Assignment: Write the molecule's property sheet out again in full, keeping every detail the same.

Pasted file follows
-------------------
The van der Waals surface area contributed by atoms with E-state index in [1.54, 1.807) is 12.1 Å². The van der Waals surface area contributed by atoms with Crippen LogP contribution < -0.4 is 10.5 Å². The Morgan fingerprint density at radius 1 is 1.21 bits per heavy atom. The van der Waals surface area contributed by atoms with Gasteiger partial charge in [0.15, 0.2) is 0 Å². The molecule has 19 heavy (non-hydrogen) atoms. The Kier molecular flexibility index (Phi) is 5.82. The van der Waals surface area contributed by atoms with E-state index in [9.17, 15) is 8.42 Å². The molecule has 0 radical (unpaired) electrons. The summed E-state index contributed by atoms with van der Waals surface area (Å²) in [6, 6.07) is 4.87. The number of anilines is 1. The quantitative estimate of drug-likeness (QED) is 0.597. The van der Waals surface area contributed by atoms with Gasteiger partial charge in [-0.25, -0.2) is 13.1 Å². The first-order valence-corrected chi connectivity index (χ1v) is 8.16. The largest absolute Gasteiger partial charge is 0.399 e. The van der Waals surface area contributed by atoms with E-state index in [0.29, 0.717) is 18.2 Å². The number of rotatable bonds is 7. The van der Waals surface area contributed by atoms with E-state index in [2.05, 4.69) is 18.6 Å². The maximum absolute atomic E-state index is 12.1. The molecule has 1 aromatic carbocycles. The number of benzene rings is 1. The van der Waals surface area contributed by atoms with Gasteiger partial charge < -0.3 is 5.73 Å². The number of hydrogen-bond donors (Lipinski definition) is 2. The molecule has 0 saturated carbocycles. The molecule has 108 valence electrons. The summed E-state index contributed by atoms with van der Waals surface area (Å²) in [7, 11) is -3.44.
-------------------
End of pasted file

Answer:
The van der Waals surface area contributed by atoms with E-state index in [1.54, 1.807) is 12.1 Å². The van der Waals surface area contributed by atoms with Crippen LogP contribution < -0.4 is 10.5 Å². The Morgan fingerprint density at radius 1 is 1.21 bits per heavy atom. The van der Waals surface area contributed by atoms with Gasteiger partial charge in [0.15, 0.2) is 0 Å². The molecule has 19 heavy (non-hydrogen) atoms. The Kier molecular flexibility index (Phi) is 5.82. The van der Waals surface area contributed by atoms with E-state index in [9.17, 15) is 8.42 Å². The molecule has 0 radical (unpaired) electrons. The summed E-state index contributed by atoms with van der Waals surface area (Å²) in [6, 6.07) is 4.87. The number of anilines is 1. The quantitative estimate of drug-likeness (QED) is 0.597. The van der Waals surface area contributed by atoms with Gasteiger partial charge in [-0.25, -0.2) is 13.1 Å². The first-order valence-corrected chi connectivity index (χ1v) is 8.16. The largest absolute Gasteiger partial charge is 0.399 e. The van der Waals surface area contributed by atoms with E-state index in [0.29, 0.717) is 18.2 Å². The number of rotatable bonds is 7. The van der Waals surface area contributed by atoms with E-state index in [2.05, 4.69) is 18.6 Å². The maximum absolute atomic E-state index is 12.1. The molecule has 1 aromatic carbocycles. The number of benzene rings is 1. The van der Waals surface area contributed by atoms with Gasteiger partial charge < -0.3 is 5.73 Å². The number of hydrogen-bond donors (Lipinski definition) is 2. The molecule has 0 saturated carbocycles. The molecule has 108 valence electrons. The summed E-state index contributed by atoms with van der Waals surface area (Å²) in [7, 11) is -3.44.